Voice assistants, in the form of smart speakers such as Amazon.com’s AMZN, +2.48% Echo, Alphabet’s GOOGL, +1.27% GOOG, +1.09% Google Home and Apple’s AAPL, +2.53% HomePod, are now in 32% of homes, up from 28% in January, according to the report by Adobe Analytics, a unit of Adobe Systems Inc. ADBE, +0.61% . And that’s before the holiday shopping season, when analysts expect 79% of smart speakers to be sold this year. The report predicts 48% of households will have a smart speaker by the end of 2018.

  • Civil Rights/Policing

    • Ron Wyden says Brett Kavanaugh appears to have lied in 2006 testimony

      Sen. Ron Wyden said Thursday that it appears Supreme Court nominee Brett Kavanaugh lied to Congress in 2006 when he testified about when he learned of a post-9/11 surveillance program.

      The Oregon Democrat said in an emailed statement to the Washington Examiner that documents published by the New York Times appear to contradict Kavanaugh’s testimony.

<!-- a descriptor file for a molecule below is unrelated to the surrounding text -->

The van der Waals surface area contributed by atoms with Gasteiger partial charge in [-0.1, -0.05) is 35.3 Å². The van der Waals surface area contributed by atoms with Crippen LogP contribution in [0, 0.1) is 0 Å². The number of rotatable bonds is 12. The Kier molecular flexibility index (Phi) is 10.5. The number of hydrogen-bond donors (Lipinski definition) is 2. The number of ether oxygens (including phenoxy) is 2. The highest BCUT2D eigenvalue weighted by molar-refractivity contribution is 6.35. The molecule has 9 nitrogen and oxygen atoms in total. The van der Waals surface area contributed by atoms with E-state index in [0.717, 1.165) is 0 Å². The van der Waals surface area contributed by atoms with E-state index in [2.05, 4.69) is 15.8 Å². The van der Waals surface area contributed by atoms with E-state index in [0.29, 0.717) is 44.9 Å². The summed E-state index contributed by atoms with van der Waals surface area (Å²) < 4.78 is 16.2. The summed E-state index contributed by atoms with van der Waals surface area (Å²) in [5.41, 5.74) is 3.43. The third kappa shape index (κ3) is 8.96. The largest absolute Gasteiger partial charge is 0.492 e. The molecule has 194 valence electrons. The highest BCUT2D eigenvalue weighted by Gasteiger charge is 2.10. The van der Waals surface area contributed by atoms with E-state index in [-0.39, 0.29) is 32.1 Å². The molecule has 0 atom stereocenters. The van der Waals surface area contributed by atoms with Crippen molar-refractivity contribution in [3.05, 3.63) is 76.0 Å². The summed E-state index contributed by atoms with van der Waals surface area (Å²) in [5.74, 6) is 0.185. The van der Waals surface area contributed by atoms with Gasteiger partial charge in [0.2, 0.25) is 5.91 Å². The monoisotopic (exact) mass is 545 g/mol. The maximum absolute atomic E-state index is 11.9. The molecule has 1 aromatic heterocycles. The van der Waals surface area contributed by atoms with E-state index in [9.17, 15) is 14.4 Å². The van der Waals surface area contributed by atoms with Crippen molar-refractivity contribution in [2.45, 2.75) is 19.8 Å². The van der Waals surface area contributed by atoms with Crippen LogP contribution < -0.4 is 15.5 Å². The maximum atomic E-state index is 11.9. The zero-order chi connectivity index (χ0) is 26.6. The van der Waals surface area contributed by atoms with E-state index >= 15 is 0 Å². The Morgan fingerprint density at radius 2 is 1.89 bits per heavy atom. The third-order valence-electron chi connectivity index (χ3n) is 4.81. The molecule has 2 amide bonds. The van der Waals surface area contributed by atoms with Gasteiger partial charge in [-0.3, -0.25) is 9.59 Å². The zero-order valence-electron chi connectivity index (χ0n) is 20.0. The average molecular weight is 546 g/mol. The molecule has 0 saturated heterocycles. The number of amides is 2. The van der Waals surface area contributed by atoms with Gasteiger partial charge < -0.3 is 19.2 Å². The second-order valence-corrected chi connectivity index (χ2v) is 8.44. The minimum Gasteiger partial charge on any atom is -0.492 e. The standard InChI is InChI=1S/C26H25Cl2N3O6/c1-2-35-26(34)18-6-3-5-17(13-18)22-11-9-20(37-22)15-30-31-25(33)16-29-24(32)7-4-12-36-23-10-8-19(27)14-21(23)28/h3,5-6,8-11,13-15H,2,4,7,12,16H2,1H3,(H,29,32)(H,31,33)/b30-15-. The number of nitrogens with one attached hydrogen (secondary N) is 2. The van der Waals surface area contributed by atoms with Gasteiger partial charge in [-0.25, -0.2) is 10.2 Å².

“Yes, the documents made public this week strongly suggest Brett Kavanaugh was involved in discussions about the Bush administration’s illegal warrantless wiretapping programs, and that he misled the American people in his 2006 testimony,” Wyden said.

      “That kind of deception is unacceptable for someone who seeks a lifetime appointment to the highest court in the land,” said Wyden, a prominent critic of the National Security Agency’s surveillance programs.